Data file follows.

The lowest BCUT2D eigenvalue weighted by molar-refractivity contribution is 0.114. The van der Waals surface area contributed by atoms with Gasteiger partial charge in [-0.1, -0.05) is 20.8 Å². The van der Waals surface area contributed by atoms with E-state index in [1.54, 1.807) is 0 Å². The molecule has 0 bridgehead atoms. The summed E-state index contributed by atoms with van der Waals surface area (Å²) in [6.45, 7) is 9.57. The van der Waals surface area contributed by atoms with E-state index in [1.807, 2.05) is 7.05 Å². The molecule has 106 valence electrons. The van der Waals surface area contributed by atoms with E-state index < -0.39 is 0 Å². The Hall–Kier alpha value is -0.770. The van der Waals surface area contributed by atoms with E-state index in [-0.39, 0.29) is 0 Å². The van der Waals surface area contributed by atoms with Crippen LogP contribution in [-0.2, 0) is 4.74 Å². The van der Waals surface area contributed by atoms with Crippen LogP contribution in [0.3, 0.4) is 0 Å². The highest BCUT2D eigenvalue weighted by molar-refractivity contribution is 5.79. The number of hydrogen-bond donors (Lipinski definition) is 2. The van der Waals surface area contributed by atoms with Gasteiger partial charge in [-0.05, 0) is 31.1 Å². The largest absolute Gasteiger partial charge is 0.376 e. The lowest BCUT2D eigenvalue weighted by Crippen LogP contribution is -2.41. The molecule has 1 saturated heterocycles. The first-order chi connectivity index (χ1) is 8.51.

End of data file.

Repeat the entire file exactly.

The lowest BCUT2D eigenvalue weighted by molar-refractivity contribution is 0.114. The van der Waals surface area contributed by atoms with Gasteiger partial charge in [-0.1, -0.05) is 20.8 Å². The van der Waals surface area contributed by atoms with E-state index in [1.54, 1.807) is 0 Å². The molecule has 0 bridgehead atoms. The summed E-state index contributed by atoms with van der Waals surface area (Å²) in [6.45, 7) is 9.57. The van der Waals surface area contributed by atoms with E-state index in [1.807, 2.05) is 7.05 Å². The molecule has 106 valence electrons. The van der Waals surface area contributed by atoms with E-state index < -0.39 is 0 Å². The Hall–Kier alpha value is -0.770. The van der Waals surface area contributed by atoms with E-state index in [-0.39, 0.29) is 0 Å². The van der Waals surface area contributed by atoms with Crippen LogP contribution in [-0.2, 0) is 4.74 Å². The van der Waals surface area contributed by atoms with Crippen LogP contribution in [0.3, 0.4) is 0 Å². The highest BCUT2D eigenvalue weighted by molar-refractivity contribution is 5.79. The number of hydrogen-bond donors (Lipinski definition) is 2. The van der Waals surface area contributed by atoms with Gasteiger partial charge in [-0.05, 0) is 31.1 Å². The largest absolute Gasteiger partial charge is 0.376 e. The lowest BCUT2D eigenvalue weighted by Crippen LogP contribution is -2.41. The molecule has 1 saturated heterocycles. The first-order chi connectivity index (χ1) is 8.51.